Disasters and remembering
WE WERE barely aware of it here in Metro Manila, but the other week a typhoon of almost “Yolanda” proportions hit Batanes and nearby provinces and islands. Though there were no casualties or fatalities, authorities said, the damage and losses were pretty major. So powerful was “Ferdie,” in fact, that typhoon signal No. 4 was raised over Batanes and the Babuyan group of islands.
Worse, because of the distance and the remoteness of the islands, it took some days before essential relief goods, including drinking water, could be airlifted to Basco, the capital, and to Itbayat where the heaviest damage was inflicted. Residents were also left without electricity or means of communication for days.
Though the urgent needs for relief and aid had been eased by timely delivery of essential goods, Batanes remains in a state of calamity. More than 1,000 houses were damaged, if not completely destroyed, by Ferdie’s howling winds. Rehabilitation will take months, if not years, as the local government seeks to restore the public infrastructure and private housing devastated by the typhoon.
Even as the raging emergency in Batanes eases, the country marked the seventh anniversary of another weather disturbance, Tropical Storm “Ondoy.” People in Marikina, one of the locales hardest hit by Ondoy’s rains and floods, so reporter Jovic Yee said in a report yesterday, still remember it as “the end of the world.”
In my own household within the boundaries of lower Antipolo but very near Marikina, Ondoy is still remembered vividly. There may barely be traces of the damage left by the floodwaters, but the memories and the trauma remain.
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ONDOY retains such a firm grip on the popular psyche in these parts because Metro Manila could be said to have been at the epicenter of the storm, although provinces in nearby areas and Northern Luzon likewise suffered flooding in the aftermath, especially since Typhoon “Pepeng” followed close on its heels.
What gave this weather disturbance such a powerful and lasting impact on people and communities was that it was entirely unexpected. “Heavy rains” was all the warning given, but little did ordinary folk realize that Ondoy would dump, in just six hours, the equivalent of a month’s volume of rainfall. The Marikina River, made shallow by decades of silting, easily overflowed its banks, inundating streets and preventing the exit of the floodwaters, which backed up and flowed into homes by way of their drainage systems.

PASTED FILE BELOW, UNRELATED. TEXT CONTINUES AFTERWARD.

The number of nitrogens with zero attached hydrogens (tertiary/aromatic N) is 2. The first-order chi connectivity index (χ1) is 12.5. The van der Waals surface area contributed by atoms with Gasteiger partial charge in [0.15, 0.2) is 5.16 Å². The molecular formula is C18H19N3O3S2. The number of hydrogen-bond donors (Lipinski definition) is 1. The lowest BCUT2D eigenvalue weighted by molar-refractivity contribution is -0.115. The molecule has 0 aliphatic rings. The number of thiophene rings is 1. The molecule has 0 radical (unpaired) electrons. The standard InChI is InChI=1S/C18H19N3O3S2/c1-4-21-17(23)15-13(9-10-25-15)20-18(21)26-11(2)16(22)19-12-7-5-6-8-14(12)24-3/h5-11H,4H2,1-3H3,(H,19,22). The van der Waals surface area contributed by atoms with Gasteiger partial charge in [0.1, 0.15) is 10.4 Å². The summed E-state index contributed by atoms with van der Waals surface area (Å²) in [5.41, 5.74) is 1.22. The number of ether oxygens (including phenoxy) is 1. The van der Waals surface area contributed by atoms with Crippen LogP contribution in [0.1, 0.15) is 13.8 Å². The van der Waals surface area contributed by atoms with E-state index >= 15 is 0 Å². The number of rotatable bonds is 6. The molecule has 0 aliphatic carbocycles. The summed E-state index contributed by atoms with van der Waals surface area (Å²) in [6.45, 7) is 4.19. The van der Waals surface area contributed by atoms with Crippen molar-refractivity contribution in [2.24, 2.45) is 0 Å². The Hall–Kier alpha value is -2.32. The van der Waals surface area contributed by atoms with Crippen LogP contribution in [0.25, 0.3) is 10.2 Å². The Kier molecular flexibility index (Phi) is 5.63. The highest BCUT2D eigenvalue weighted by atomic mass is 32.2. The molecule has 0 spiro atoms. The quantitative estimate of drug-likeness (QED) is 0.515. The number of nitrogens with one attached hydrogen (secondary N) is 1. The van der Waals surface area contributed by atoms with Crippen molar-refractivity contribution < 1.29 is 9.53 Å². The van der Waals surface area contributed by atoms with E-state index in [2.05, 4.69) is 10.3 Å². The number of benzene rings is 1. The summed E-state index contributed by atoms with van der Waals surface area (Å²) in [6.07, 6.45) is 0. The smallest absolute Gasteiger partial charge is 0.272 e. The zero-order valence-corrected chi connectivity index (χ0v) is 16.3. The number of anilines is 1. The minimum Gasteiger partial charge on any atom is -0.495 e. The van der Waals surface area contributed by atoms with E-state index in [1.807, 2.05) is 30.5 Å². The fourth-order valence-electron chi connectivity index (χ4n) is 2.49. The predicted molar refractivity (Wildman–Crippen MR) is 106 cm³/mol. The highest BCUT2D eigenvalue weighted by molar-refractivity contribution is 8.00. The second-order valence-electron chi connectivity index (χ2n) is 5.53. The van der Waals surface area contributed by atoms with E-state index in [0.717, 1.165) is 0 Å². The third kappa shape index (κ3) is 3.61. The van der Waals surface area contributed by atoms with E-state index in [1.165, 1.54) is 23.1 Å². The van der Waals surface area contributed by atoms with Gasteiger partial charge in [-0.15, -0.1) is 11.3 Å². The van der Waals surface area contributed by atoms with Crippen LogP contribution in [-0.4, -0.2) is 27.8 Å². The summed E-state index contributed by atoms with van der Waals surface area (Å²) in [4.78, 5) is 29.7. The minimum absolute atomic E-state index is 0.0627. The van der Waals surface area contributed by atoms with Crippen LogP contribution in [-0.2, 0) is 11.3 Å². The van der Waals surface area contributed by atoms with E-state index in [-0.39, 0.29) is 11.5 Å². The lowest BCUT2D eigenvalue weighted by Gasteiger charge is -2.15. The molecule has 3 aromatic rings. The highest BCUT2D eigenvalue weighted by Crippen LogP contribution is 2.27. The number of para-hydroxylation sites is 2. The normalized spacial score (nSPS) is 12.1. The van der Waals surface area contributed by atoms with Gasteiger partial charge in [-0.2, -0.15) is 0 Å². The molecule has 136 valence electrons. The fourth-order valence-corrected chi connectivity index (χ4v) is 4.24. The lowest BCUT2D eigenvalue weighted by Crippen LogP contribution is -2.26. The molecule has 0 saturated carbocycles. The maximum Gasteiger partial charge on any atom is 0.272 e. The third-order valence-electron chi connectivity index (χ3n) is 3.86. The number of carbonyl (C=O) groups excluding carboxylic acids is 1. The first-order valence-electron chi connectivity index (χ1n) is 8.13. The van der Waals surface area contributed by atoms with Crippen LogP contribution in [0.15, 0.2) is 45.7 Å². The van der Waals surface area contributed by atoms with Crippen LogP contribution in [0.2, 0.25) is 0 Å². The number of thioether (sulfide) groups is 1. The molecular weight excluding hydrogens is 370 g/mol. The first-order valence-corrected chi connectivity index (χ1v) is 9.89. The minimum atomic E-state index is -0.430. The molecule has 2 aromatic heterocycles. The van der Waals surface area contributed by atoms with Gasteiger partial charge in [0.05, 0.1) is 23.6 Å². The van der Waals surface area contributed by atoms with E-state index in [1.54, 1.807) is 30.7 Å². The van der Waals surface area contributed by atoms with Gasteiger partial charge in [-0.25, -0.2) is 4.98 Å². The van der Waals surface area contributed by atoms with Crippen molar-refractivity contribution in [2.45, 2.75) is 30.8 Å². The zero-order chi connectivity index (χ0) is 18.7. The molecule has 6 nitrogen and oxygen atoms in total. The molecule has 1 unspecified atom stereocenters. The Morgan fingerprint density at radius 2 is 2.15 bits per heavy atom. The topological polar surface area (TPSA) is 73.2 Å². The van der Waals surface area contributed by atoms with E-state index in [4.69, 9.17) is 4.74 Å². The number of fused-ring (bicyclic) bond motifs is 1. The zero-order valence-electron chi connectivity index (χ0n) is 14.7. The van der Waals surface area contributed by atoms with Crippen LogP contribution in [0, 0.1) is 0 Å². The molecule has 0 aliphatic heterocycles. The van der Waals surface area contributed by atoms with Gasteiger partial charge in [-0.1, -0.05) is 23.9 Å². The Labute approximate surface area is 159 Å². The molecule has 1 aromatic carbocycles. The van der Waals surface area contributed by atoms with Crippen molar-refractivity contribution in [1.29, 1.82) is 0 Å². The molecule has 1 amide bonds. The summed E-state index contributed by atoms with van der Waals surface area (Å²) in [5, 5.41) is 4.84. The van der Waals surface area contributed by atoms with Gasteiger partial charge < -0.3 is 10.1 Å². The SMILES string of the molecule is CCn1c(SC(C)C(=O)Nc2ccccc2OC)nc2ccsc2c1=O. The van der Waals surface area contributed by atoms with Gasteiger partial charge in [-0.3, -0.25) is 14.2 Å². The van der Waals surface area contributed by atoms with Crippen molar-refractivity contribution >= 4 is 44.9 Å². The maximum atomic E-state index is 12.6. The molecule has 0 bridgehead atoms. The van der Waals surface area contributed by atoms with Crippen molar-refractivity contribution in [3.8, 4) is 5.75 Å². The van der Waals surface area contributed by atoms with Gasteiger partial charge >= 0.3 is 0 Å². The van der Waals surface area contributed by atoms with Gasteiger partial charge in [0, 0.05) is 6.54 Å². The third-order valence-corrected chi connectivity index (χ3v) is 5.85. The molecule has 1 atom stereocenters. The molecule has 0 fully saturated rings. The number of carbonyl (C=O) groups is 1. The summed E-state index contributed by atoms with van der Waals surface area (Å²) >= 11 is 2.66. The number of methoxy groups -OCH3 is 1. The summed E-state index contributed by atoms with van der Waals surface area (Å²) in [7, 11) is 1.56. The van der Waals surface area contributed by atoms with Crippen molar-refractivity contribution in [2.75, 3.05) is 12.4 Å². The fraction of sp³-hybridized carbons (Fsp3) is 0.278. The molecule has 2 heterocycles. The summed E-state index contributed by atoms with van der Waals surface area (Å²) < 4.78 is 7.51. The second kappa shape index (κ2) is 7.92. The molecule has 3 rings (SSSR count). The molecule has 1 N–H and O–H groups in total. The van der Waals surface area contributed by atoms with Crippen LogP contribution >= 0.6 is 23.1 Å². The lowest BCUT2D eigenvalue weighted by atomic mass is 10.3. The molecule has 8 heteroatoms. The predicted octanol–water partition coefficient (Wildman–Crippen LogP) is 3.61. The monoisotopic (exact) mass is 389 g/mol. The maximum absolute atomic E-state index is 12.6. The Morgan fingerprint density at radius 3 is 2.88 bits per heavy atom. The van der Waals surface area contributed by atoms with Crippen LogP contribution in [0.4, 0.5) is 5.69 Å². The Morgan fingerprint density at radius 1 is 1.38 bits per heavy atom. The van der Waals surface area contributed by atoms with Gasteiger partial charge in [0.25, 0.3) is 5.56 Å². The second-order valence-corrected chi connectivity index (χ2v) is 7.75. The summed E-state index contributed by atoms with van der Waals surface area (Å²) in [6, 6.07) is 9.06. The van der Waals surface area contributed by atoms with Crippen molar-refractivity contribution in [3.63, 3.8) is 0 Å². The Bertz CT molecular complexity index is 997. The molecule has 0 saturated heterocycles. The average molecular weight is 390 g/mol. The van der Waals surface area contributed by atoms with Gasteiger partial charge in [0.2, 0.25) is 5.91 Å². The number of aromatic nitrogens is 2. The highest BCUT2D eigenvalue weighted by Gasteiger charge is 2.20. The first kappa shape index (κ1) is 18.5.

Eventually, the government would declare under a state of calamity 23 provinces and Metro Manila. Almost a million families, or nearly five million individuals, were affected by the disaster, with 464 killed, 529 injured, and 37 declared missing. Some 15,000 families were forced to seek shelter in evacuation centers and other structures, such as churches and houses of neighbors.
I remember expecting, as the whole day’s rains gave way to a nighttime of relatively peaceful calm despite the floods around us, that when we woke up the next morning, the nightmare would have dissipated along with the floodwaters. But the floods remained for one or two days afterward, taxing every household’s meager store of drinking water, food and power. We were cut off from virtually all forms of communication, as power had been cut and there was no way of knowing what the situation was like in other areas of the Metro or of the country.
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AND yet, when the record of natural disasters is examined, Ondoy doesn’t figure in the Top Ten, save for the number of people affected. (Then again, this may be explained by the fact that it hit mainly the congested National Capital Region.)
A listing of the “worst” disasters in Philippine history in the news website Rappler gives the “honor” of the worst in all categories to Typhoon Yolanda, in which 6,300 people were killed, followed closely by the 1976 Mindanao earthquake (and resultant tsunami) where 6,000 perished. Yolanda also tops the list in terms of cost of damage, placed at over $2 million, followed by the 2012 Typhoon “Pablo” which hit Northern Mindanao and caused $1.6 million in damage.
Yolanda likewise affected the biggest number of people, more than 16 million people, although Ondoy ranks No. 4, with almost five million.
Indeed, Yolanda was a record-breaking typhoon, but it was also a rude shock, setting new levels for what we now glibly term the “new normal.” To say that weather disturbances on the scale of Yolanda will be considered normal from now on is saddening and frightening. And indeed, the comparison to Yolanda of Typhoon Ferdie says a lot about how routinely horrifying disasters have become for us. The people of Batanes, inured for generations to the worst of weather disturbances visiting our shores, may have faced Ferdie stoically and sturdily. But I guess their lessons and coping mechanisms will have to be shared with all of us other Pinoys.
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IN the wake of Ondoy and even of Yolanda, officials and ordinary folk alike could not help remarking how “surprised” or taken aback they were by the extent of the disaster and the impact these would have on their lives and future.
This may explain why, after Ondoy, the Philippine Disaster Risk Reduction and Management Act was passed, and in many ways and subsequent disasters, the coordinated disaster-management mechanism created by the law has proven effective.
This just goes to show that we are able to respond when the times call for it. But it really shouldn’t take another disaster or series of disasters to let us get our act together.
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